The Center on Policy and Budget Priorities (CBPP) is out with a new report criticizing President Obama for proposing reforms to the Medicaid program that would “replace the various matching rates at which the federal government reimburses states for their costs in insuring people through Medicaid and CHIP with a single ‘blended rate’ for each state.” The new rate would be “set at a level that provided the state with less federal funding than under current law,” saving money for the federal government and shifting those costs to the states. The idea, which is currently being considered in Vice President Joe Biden’s debt negotiations, is also an administrative nightmare:
Second, the federal government would find it extremely difficult to calculate each state’s blended rate fairly and accurately. Under last year’s health reform law, the federal government will pay a substantially higher matching rate (i.e., cover a much larger share of the costs) for covering the large numbers of low-income people whom that law makes newly eligible for Medicaid starting in 2014. To compute a blended rate for each state, federal officials would have to make a number of assumptions about each state’s future Medicaid and CHIP enrollment and expenditures, including how many people in each state who become newly eligible for Medicaid under health reform will actually enroll in the program and how healthy or sick they will be (since that will affect the health services that they use and, hence, their average health care costs). Federal officials also would have to estimate how many people in each state who are now eligible for Medicaid but not enrolled will enroll after health reform’s coverage expansion and insurance mandate take effect, as well as what their health status will be. These assumptions would be rife with uncertainty, because they would not be based on actual state experience. As explained below, federal officials would be making other estimates as well, for which hard data are not available, that would affect the blended rate a state is assigned.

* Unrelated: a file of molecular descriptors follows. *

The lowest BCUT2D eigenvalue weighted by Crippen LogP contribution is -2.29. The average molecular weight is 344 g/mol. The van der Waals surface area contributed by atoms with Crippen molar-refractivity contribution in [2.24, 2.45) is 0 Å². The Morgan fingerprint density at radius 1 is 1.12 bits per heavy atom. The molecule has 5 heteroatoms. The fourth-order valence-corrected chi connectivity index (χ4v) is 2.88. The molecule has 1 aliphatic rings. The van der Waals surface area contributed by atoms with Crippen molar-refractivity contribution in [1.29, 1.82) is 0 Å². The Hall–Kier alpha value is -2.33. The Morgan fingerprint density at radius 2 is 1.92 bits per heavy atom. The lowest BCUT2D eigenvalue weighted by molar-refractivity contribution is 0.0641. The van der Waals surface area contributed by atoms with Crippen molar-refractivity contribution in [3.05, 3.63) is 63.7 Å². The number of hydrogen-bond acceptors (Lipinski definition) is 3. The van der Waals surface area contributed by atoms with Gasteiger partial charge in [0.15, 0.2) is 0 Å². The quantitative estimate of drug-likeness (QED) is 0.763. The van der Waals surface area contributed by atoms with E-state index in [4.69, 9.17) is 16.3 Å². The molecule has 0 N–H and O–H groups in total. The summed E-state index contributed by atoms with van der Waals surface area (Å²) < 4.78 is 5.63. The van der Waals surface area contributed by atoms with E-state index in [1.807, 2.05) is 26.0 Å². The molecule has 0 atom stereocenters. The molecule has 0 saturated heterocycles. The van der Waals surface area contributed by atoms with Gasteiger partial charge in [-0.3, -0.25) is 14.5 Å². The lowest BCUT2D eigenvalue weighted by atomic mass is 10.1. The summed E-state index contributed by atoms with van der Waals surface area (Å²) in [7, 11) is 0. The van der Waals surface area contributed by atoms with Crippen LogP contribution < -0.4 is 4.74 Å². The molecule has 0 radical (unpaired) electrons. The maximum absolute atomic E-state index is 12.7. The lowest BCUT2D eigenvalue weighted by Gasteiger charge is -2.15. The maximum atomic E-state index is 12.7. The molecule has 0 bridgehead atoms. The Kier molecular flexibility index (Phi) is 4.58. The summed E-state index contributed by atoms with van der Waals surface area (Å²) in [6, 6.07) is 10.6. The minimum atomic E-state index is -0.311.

For all the talk about finding savings within “the system,” there is actually very little meat on the Medicaid bone. The program already underpays providers and they, in turn, are turning away Medicaid patients. And so, instituting additional cuts or shifting costs to the states are ways of saving the program by throwing more people off of it.